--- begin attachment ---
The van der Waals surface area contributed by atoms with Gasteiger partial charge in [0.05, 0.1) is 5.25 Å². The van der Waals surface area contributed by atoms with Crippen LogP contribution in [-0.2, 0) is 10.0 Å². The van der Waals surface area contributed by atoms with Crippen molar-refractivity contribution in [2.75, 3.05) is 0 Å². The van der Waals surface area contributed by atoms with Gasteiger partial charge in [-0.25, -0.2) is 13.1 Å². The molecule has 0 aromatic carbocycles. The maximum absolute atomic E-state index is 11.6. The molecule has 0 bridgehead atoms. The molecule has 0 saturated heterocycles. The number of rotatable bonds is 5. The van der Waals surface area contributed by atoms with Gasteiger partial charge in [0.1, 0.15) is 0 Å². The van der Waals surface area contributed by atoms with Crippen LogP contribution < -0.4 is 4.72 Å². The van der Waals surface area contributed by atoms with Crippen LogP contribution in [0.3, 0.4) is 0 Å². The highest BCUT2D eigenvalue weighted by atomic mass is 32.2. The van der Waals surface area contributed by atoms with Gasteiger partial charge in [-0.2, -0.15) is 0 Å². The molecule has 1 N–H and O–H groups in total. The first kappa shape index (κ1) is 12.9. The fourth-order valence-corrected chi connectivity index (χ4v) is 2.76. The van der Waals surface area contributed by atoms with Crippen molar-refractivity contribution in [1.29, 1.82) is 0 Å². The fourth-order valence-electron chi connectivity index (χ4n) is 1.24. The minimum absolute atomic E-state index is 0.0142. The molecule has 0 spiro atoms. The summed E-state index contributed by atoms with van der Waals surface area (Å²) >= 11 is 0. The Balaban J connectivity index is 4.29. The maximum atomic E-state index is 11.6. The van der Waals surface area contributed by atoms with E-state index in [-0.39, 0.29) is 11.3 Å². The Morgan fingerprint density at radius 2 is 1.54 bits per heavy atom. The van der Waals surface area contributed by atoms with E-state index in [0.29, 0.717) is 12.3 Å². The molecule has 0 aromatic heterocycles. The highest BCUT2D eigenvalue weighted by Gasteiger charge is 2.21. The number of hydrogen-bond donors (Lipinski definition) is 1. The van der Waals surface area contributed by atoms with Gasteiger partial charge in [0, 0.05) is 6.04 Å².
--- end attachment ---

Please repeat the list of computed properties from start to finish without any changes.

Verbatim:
The van der Waals surface area contributed by atoms with Gasteiger partial charge in [0.05, 0.1) is 5.25 Å². The van der Waals surface area contributed by atoms with Crippen LogP contribution in [-0.2, 0) is 10.0 Å². The van der Waals surface area contributed by atoms with Crippen molar-refractivity contribution in [2.75, 3.05) is 0 Å². The van der Waals surface area contributed by atoms with Gasteiger partial charge in [-0.25, -0.2) is 13.1 Å². The molecule has 0 aromatic carbocycles. The maximum absolute atomic E-state index is 11.6. The molecule has 0 bridgehead atoms. The molecule has 0 saturated heterocycles. The number of rotatable bonds is 5. The van der Waals surface area contributed by atoms with Gasteiger partial charge in [0.1, 0.15) is 0 Å². The van der Waals surface area contributed by atoms with Crippen LogP contribution < -0.4 is 4.72 Å². The van der Waals surface area contributed by atoms with Crippen LogP contribution in [0.3, 0.4) is 0 Å². The highest BCUT2D eigenvalue weighted by atomic mass is 32.2. The van der Waals surface area contributed by atoms with Gasteiger partial charge in [-0.2, -0.15) is 0 Å². The molecule has 1 N–H and O–H groups in total. The first kappa shape index (κ1) is 12.9. The fourth-order valence-corrected chi connectivity index (χ4v) is 2.76. The van der Waals surface area contributed by atoms with Crippen molar-refractivity contribution in [1.29, 1.82) is 0 Å². The fourth-order valence-electron chi connectivity index (χ4n) is 1.24. The minimum absolute atomic E-state index is 0.0142. The molecule has 0 spiro atoms. The summed E-state index contributed by atoms with van der Waals surface area (Å²) >= 11 is 0. The Balaban J connectivity index is 4.29. The maximum atomic E-state index is 11.6. The van der Waals surface area contributed by atoms with E-state index in [-0.39, 0.29) is 11.3 Å². The Morgan fingerprint density at radius 2 is 1.54 bits per heavy atom. The van der Waals surface area contributed by atoms with E-state index in [0.29, 0.717) is 12.3 Å². The molecule has 0 aromatic heterocycles. The highest BCUT2D eigenvalue weighted by Gasteiger charge is 2.21. The number of hydrogen-bond donors (Lipinski definition) is 1. The van der Waals surface area contributed by atoms with Gasteiger partial charge in [0, 0.05) is 6.04 Å².